Published in 1951, A Mouse is Born is Anita Loos' satire of the movie star's tell-all confessions. It is told by Effie Huntriss to her unborn child. Miss Huntriss has been confined to her bed for the duration of her pregnancy and has to deal with her manager being most upset with the damage the nine months without making a picture will do to her career. She is also worried about what her current husband Clyde is getting up to while filming his latest Shakespearean picture with that mysterious new Swedish import, the beautiful Inga Swansen. In order keep her mind worry-free, she begins to read great literary tomes supplied by the local bookseller named Vernon, who suggests that she write her own memoirs. And so, with her grade five education, she does so and addresses them as letters to her "Little Mouse" who will one day read them.
I find the character of Effie to be quite sweet, unconsciously intelligent and not at all like the major career climbing film star that she is supposed to be. Her own history of the development of Hollywood from a small farming town to the major movie production centre to be hilariously inaccurate, but obviously based on Miss Loos' own experiences. And Effie's poor spelling to be the most charming thing in the novel. After she decides to write her memoirs a few chapters in, Effie switches from the present to Hollywood history to her own past, involving her many husbands and her rise from a small town girl to her rise to stardom and her many travels and husbands along the way. You also get her own theories about love, beauty, acting, making pictures and the ideal man, which for her is a studio film cutter named Jimmy who refuses to date stars. Even though Effie goes through having Clyde's "deteckatives" (sic.) watch who comes to visit her all day, a sleeping pill problem while pregnant and a divorce, she does get her own happy ending (but I wont spoil it any further).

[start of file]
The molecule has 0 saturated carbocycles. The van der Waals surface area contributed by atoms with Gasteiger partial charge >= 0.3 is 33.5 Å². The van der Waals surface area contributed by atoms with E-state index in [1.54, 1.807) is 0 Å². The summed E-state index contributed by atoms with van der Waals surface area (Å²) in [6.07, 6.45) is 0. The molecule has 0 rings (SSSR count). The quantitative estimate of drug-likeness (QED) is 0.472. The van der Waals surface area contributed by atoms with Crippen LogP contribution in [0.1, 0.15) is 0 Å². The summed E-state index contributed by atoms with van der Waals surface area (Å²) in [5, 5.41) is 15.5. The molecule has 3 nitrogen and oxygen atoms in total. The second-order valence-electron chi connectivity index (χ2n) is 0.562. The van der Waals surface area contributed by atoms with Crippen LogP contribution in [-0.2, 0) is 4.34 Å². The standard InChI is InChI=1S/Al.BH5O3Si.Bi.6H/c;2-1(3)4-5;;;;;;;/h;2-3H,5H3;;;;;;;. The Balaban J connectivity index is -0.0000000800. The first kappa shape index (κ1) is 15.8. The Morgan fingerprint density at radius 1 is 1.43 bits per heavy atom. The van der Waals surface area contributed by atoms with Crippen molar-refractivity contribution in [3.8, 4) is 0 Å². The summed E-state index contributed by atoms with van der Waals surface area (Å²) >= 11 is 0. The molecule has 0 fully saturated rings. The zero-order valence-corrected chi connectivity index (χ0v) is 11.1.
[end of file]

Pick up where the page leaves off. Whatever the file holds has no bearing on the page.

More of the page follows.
Caption: "In Orient Express my conception of Fritzi Gabour, a well-known spy, got me mentioned for the Oscar once."
The best thing about the novel, aside from it's bubbling wit, is it's illustrations by Pallavicini. I've scanned three of them, but there are sixteen in total and are really works of art on their own, but it the context of the book, it makes Effie Huntriss' story perfect and sheer joy to read.
There are no adaptations of the novel and again like last week's No Mother to Guide Her, I feel that the story would lose a great deal of it's sparkle if it were to be adapted.
Of her four novels, this is the only one not to have been reprinted. However, if you cannot find a copy at your local library, then you can order a quite inexpensive copy from here.
Caption: "In the Three-Million-Dollar Production called La Pompadore, your Mommy portrayed a world-famous French Madam."